MAINSTREAM MIGRAINE MEDICATION

  • Excedrin Migraine

Excedrin is a leading non-prescription drug from Novartis from the acetaminophen or paracetamol family that uses a combination of paracetamol with caffeine and aspirin designed especially to tackle migraine pain. Excedrin is available in geltab, tablet and caplet forms. Dosage and frequency of drug intake should be as per label instructions or doctor’s advice. It is important to understand and comply by the contraindications and warnings mentioned on the label of Excedrin Migraine and all other drugs.

Other ABORTIVE MEDICATIONS sometimes used by doctors are:

  • Analgesics: Aspirin, Paracetamol/Acetaminophen
  • NSAIDs: Ibuprofen, Diclofenac sodium, Fenoprofen, Ketorolac, Indomethacin, Tolmetin, Celecoxib
  • Ergotamines: Dihydroergotamine mesylate, Ergotamine tartrate
  • Corticosteroids: Methylprednisolone, decsamethasone
  • Opiods: Morphine, Codeine, Oxycodone
  • Combination: Analgesics containing barbiturates, analgesics containing opiods/narcotics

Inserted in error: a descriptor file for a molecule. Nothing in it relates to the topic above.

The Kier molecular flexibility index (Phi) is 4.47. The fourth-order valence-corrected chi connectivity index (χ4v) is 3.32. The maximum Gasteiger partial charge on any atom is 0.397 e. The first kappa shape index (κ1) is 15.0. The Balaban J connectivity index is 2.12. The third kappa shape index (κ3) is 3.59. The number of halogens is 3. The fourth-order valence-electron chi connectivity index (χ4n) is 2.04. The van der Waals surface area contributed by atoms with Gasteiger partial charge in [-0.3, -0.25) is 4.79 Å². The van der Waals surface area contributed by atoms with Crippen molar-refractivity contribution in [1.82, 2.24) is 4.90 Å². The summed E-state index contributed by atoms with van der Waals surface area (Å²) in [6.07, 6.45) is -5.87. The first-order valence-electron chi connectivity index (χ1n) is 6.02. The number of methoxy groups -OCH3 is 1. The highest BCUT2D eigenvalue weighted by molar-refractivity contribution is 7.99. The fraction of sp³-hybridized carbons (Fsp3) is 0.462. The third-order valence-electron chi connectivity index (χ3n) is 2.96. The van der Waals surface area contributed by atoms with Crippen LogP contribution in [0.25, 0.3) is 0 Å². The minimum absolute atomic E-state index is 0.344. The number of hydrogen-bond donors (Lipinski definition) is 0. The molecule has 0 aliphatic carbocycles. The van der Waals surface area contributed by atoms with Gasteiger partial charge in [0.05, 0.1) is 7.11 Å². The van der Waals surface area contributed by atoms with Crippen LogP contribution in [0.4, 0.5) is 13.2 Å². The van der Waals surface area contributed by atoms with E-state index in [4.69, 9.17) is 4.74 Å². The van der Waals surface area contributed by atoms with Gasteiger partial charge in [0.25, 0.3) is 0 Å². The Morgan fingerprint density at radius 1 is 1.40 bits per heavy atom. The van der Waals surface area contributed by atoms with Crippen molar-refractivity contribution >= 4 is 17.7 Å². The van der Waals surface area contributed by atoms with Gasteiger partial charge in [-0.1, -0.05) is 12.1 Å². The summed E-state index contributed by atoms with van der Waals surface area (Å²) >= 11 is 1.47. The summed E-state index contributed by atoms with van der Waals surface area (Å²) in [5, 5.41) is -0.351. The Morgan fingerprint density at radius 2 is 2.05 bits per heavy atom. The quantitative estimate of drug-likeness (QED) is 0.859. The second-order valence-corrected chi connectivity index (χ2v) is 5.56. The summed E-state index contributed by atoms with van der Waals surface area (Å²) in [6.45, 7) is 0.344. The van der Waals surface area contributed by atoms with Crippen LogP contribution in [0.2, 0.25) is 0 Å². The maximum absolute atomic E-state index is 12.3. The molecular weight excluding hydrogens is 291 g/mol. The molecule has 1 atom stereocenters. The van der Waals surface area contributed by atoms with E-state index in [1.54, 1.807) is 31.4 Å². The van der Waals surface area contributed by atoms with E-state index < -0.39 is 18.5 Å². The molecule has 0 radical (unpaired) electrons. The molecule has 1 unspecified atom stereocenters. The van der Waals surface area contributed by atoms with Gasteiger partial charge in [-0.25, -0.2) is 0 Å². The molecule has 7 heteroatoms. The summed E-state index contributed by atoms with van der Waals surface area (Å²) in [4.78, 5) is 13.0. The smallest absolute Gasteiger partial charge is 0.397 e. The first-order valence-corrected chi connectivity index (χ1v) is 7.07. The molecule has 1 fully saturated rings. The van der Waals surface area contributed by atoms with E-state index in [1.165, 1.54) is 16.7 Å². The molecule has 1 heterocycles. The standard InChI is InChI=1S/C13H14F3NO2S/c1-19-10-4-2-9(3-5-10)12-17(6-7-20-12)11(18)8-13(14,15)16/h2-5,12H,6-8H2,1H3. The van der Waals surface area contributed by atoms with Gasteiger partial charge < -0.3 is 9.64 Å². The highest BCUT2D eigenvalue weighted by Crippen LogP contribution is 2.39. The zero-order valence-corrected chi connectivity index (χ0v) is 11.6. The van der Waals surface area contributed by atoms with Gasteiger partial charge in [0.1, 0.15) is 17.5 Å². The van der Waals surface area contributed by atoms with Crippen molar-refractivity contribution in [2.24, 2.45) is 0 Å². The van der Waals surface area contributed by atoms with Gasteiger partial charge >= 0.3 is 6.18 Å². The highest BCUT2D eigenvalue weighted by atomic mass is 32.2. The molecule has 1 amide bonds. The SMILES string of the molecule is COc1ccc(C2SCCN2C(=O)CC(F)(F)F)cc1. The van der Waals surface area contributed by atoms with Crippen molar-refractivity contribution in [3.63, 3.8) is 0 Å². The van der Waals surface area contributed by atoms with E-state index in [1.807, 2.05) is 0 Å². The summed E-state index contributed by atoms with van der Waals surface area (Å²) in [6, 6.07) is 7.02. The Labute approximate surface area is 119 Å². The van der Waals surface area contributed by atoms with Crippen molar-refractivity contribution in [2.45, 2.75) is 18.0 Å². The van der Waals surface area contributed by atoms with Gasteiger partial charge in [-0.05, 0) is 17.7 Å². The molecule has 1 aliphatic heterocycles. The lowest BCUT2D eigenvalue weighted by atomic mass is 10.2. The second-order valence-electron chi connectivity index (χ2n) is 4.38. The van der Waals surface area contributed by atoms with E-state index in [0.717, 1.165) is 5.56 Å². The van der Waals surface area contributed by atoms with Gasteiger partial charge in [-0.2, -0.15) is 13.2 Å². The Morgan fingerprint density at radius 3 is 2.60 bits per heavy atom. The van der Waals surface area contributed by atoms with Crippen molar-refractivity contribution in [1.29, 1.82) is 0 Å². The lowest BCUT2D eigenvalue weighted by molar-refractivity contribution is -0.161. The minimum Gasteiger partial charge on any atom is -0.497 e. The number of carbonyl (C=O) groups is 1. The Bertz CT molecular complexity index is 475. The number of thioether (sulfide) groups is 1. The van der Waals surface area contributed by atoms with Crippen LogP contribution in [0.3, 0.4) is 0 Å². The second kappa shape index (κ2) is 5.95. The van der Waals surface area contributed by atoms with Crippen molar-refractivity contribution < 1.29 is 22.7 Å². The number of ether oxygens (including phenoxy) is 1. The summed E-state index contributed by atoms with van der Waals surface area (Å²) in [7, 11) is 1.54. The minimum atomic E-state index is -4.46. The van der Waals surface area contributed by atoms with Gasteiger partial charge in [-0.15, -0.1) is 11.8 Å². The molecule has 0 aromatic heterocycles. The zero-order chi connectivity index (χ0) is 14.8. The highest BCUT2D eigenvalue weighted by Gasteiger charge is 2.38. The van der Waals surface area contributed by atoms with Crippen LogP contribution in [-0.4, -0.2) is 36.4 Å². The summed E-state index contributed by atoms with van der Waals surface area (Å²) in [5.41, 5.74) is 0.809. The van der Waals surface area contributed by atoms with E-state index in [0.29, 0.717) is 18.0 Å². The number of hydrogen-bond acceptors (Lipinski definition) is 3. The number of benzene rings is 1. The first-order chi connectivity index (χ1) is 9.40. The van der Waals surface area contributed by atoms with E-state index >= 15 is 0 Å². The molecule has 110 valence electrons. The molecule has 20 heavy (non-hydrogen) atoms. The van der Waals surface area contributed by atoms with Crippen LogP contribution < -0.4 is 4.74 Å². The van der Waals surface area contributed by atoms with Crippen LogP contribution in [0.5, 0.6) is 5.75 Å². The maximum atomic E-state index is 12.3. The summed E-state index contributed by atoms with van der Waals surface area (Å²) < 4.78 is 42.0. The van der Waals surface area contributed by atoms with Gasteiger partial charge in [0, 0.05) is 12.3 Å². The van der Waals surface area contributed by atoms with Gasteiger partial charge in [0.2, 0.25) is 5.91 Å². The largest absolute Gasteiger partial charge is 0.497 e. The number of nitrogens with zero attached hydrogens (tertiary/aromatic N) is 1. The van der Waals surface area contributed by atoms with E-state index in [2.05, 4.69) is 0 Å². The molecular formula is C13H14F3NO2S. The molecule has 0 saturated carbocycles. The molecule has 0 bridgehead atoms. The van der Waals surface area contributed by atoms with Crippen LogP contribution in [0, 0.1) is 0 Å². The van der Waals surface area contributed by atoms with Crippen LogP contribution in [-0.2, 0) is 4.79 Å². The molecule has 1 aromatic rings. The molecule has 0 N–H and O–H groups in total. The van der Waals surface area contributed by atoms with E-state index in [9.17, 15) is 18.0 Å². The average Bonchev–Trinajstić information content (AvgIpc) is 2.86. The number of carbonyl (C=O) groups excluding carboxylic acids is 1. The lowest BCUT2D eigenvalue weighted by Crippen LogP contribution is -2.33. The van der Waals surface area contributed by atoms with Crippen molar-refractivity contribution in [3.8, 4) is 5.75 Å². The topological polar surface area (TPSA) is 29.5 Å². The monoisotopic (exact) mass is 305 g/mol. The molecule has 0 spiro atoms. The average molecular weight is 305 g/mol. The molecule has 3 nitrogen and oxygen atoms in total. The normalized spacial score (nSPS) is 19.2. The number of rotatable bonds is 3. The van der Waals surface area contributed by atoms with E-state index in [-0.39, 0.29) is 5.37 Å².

• Triptans: sumatriptan succinate, Elitriptan hydrobromide, Almotriptan malate, Frovatriptan, Naratriptan

SECONDARY PROPHYLACTIC DRUGS (those that would keep the symptoms from getting worse) could also be recommended by the doctor to manage migraines. Examples are:

  • Anti-depresants: Phenelzine, Nortriptyline, Amitriptyline
  • Beta Blockers: Propanolol, Atenolol, Verapamil
  • Anti convulsants: Topiramate, Divalproex sodium
  • MAO inhibiters: Phenezine sulfate
  • Calcium channel blockers: Flunarazine (4)

SOURCES:

  1. Image by Michal Marcol; Freedigitalphotos.net. April 2012; http://www.freedigitalphotos.net/images/view_photog.php?photogid=371
  2. How Can We Manage The Common Symptoms At Home; Migraines For The Informed Woman (Book); April 2012; http://www.amazon.com/Migraines-Informed-Woman-Tips-Sufferer/dp/8129115174
  3. Migraine Awareness Group: A National Understanding For Migraineurs (M.A.G.N.U.M); Treatment and Management- Current Treatment Methods – General Pain Management; http://www.migraines.org/treatment/treatctm.htm; 2006
  4. MedicineNet.com; Migraine Headache; Dennis Lee, MD, Harley I. Kornblum, MD, PhD; http://www.medicinenet.com/migraine_headache/page6.htm; 2010